Sunday, January 18, 2015

Show Me the Mummy!: A Journey into the World of Mummy Studies

This week I embarked upon my first collaborations with an amazing person that I met my very first semester here. She was an undergraduate back in those days, but she has since grown into working on a graduate degree through a dental program and...oh yeah, she's a Fulbright scholar. ;) She spent a year in Chile examining the hair (which, apparently wasn't always attached to the head) of mummies. I am honored to be joining the effort to get a few papers out from the data that she collected before she made her way back here for dental school. Until these data are published, I can't really say too much about what we are doing, but meeting with her earlier this week got me to thinking that I should do a blogpost on mummy studies.

So here I am...finally getting back into that series that I wanted to start back in October, when things got crazy. I hope y'all enjoy this journey into the exciting and totally underrated world of mummy studies.

Mummies Across Time and Space
Xin Zhui, a.k.a. "The Diva Mummy"
As soon as you read the word "mummy", I'm sure your first thought was "EGYPT!"...or at least that word was in whatever your first thought was. Yes, there are some awesome mummies in Egypt and those are the mummies that have garnered the post popularity in global media. However, there are LOTS of other places in the world that can boast of their own mummies. There are mummies in Asia...that's right, Japan, Korea, Mongolia, China all have mummies. In fact, one of the most well-preserved mummies ever discovered was the body of a noble woman named Xin Zhui who died in 163 BCE. She lived a lavish lifestyle, but died of a heart attack around the age of 50. The care taken to preserve her body along with all of the artifacts found over 2,000 years after she was entombed have earned her the nickname "The Diva Mummy". Her body was so perfectly preserved that when researchers examined the body, they commented that it was almost like doing an autopsy of a recently deceased person. Her limbs were flexible and her organs were remarkably in-tact. Mummy researchers learned a lot about the health of this person, including that she harbored tapeworms! (Yay parasites!)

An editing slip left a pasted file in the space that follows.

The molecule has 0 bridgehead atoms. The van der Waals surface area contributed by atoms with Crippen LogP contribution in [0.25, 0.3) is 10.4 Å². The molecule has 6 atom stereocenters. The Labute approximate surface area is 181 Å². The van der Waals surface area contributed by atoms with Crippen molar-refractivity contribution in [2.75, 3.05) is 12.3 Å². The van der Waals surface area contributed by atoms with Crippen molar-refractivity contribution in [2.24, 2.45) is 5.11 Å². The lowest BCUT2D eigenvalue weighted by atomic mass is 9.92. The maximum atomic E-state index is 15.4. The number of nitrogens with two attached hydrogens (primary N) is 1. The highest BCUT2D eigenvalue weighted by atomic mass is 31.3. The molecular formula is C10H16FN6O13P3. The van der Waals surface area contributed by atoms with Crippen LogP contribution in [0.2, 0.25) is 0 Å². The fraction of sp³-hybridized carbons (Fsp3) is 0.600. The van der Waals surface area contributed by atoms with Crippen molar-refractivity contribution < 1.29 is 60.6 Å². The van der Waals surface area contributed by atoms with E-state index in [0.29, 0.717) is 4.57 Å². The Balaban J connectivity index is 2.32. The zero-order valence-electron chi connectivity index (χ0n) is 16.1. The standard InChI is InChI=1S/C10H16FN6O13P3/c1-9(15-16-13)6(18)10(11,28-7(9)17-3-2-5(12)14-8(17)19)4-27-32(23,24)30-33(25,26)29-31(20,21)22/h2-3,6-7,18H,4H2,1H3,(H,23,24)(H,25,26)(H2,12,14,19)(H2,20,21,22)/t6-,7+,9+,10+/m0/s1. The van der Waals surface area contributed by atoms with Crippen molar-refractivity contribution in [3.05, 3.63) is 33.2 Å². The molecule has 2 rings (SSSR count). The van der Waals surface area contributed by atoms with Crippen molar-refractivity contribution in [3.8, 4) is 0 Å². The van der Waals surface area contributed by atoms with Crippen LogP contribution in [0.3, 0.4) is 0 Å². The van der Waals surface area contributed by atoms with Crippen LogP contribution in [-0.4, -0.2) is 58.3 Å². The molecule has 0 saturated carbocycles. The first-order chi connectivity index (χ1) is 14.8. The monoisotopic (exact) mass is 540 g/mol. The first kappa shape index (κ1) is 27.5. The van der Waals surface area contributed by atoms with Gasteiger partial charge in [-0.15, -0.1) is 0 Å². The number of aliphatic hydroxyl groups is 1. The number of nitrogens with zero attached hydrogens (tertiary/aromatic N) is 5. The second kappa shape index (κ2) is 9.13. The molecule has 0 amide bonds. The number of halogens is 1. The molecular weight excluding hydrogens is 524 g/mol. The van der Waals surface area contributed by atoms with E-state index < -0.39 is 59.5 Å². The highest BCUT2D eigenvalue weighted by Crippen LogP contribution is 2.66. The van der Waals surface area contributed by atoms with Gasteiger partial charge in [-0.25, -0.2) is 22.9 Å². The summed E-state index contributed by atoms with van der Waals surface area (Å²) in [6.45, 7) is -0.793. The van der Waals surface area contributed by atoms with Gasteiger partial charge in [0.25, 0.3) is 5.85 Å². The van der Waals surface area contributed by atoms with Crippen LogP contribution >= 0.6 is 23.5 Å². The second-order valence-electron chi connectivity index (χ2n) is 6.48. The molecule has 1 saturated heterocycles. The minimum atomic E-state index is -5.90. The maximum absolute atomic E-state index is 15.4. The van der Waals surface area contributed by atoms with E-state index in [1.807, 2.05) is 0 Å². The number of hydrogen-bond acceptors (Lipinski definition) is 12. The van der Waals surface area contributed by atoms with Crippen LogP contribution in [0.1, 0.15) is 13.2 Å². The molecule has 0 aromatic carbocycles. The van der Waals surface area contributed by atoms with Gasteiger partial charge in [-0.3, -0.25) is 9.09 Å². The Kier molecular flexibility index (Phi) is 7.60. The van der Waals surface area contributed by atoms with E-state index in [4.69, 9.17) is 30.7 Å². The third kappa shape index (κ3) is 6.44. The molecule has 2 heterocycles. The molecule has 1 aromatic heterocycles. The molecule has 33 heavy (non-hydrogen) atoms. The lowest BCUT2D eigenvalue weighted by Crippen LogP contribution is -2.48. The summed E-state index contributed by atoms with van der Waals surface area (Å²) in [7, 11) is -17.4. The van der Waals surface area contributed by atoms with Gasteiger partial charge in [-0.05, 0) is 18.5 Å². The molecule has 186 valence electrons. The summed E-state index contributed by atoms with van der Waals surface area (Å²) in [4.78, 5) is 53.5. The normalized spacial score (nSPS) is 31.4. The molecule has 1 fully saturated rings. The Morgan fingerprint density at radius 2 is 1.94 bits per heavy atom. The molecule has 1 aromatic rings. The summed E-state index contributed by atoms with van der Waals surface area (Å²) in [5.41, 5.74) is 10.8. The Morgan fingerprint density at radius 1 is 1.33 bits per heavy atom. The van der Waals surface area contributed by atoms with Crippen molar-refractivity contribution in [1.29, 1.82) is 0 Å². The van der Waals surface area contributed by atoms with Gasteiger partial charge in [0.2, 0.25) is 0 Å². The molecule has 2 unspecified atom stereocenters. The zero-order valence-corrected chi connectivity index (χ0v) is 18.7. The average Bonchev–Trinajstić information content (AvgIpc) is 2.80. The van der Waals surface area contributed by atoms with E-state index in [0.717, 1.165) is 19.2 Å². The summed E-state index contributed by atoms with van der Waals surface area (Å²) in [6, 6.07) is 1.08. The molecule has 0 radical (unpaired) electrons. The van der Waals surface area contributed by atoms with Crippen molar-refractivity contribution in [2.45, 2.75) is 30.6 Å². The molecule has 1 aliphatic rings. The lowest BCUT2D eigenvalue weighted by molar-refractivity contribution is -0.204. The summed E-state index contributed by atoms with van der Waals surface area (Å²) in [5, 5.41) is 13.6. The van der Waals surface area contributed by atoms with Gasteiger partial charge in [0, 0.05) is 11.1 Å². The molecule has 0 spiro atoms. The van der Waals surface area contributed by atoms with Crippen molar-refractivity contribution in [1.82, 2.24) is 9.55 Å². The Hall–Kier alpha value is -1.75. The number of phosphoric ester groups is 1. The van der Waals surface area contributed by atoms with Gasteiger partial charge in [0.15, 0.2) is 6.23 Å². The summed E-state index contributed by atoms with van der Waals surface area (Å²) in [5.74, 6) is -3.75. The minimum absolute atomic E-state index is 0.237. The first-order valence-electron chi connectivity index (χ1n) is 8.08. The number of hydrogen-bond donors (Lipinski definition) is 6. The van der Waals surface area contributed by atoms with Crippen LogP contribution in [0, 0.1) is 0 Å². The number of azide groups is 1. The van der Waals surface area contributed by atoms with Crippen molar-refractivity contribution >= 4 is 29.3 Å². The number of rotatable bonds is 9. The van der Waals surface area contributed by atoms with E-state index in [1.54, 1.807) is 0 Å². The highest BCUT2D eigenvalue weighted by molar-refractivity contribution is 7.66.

Mummies have also been found in other parts of the world like Europe and South America. I've done a little bit of work with European mummies (from Lithuania and from Italy) that were much younger (1700s and forward) than the Egyptian mummies or most of the mummies from Asia. The previously mentioned work with the Chilean mummies will be the first work I'll have ever done with South American mummies. The Chinchorro mummies, found in present day Chile and Peru, are the oldest artificially mummified human remains in the world. You heard that right. The oldest of these mummies predates the oldest Egyptian mummies by about 4,000 years!

Now, I could easily spend hours talking to you about the differences in mummies across the world because they are just so diverse and fascinating, but this is a blog post...despite my propensity to sometimes get a little long-winded. Suffice it to say that mummies can (and are) found in a variety of places on this planet and that they range in age from around 7,000 BC to much more modern mummies who died in say, the early 1900s (AD).

Types of Mummies
There are several ways that would could split up mummies by "type", but I'm just going to break it into two broad categories for today's purposes. First, you could have a "prepared", "artificial", or "anthropogenic" mummy. These terms all refer to bodies that did not undergo natural mummification as a product of the corpse's depositional environment. These mummies were instead created by intentional preparation of the bodies. Most people think of these kinds of mummies when they picture mummies. Long before embalming, mummification was common practice for dealing with the remains of the deceased in certain parts of the world. Most people think of Egypt, with their whole wrapping, organs in jars, and pulling the brain out through the nose things, but the way that various cultures prepared mummies are as unique as the cultures themselves. Often times, the bodies were eviscerated and packed with plant material like straw to help maintain the shape of the now hollowed out body. There were frequently local (or sometimes imported) oils, vinegars, and herbs used on the bodies. Bodies were typically tightly wrapped in linen or other textiles and placed in a well-ventilated area to allow for drying. Some bodies were later placed into coffins, sarcophagi, or even glass viewing cases.

Ötzi the Iceman